In the abstracted space of this painting, we see several of Manuel Mathieu's essential concerns converging. In a formal sense, elements of landscape and portraiture are coming together within the architectural structure. In a narrative sense, the content reflects Mathieu's interest in memory and personal history, and his connection with the energies that affect and protect living things. Mathieu frequently uses personal and historical photographs from his upbringing in Haiti as reference points for his compositions, blurring the lines between past, present and future. In this image, the gaze of the figure is literally looking over a barrier, extending beyond the known into the unknown, while also seeming to suggest a sort of spiritual or ancestral presence looking over us.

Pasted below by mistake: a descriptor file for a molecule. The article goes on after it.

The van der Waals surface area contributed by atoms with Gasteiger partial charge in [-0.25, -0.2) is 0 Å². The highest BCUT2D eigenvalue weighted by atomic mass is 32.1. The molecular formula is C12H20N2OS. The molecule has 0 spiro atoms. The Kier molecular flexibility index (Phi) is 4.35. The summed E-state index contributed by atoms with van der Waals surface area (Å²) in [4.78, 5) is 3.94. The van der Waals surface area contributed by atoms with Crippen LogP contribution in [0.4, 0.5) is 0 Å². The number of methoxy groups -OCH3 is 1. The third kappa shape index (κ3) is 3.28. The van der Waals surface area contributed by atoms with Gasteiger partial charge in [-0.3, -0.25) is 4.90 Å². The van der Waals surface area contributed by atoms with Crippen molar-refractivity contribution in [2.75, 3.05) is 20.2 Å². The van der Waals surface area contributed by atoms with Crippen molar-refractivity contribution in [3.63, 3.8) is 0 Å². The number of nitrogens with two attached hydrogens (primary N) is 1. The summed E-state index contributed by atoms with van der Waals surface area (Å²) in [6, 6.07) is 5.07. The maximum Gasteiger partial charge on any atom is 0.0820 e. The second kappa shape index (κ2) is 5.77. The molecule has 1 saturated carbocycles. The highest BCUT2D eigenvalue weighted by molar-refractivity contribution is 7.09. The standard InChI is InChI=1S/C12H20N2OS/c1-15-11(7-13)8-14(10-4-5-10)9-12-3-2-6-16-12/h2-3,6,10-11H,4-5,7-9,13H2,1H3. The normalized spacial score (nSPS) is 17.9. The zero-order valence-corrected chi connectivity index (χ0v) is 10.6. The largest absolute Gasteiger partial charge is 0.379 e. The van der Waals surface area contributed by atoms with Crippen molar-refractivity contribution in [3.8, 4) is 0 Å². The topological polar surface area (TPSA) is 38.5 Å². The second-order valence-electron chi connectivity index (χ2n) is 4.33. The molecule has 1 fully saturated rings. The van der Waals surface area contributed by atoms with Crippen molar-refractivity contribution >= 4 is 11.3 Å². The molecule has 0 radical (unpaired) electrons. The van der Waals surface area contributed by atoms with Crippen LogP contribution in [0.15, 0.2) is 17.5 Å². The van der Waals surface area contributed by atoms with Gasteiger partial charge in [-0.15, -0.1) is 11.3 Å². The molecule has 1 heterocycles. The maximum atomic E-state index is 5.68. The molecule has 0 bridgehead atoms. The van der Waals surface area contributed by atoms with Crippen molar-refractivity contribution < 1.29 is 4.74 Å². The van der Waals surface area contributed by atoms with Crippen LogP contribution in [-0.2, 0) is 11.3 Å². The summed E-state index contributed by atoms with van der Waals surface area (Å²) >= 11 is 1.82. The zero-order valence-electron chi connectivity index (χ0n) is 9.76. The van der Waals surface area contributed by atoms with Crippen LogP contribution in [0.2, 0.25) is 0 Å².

While Mathieu (b. 1986, Haiti) has developed an aesthetic trajectory that may be easily traced to his Haitian upbringing, his work articulates his positionality from a multitude of realities and perspectives. Reposing on his own multiplicity, the abstractness of his work conveys the abundance in existing at the intersection of racial, geographical, and cultural identities. Mathieu’s abstract imagery taps into the unrepresentable and elusive -- he offers emotional and spiritual nuances that post-structuralist critiques neglect. He presents historical paintings that rely on emotive and speculative thinking as a form of knowledge production. He abandons figurative or didactic western traditions for a more interactive mode of interpretation where the viewers are actively participating in formulating their understanding of the work. Representing these ambiguities in his practice beautifully, Overlooking Gaze oscillates between figure and landscape, creating room for the viewer to take a stance as best informed by their own aesthetic instincts.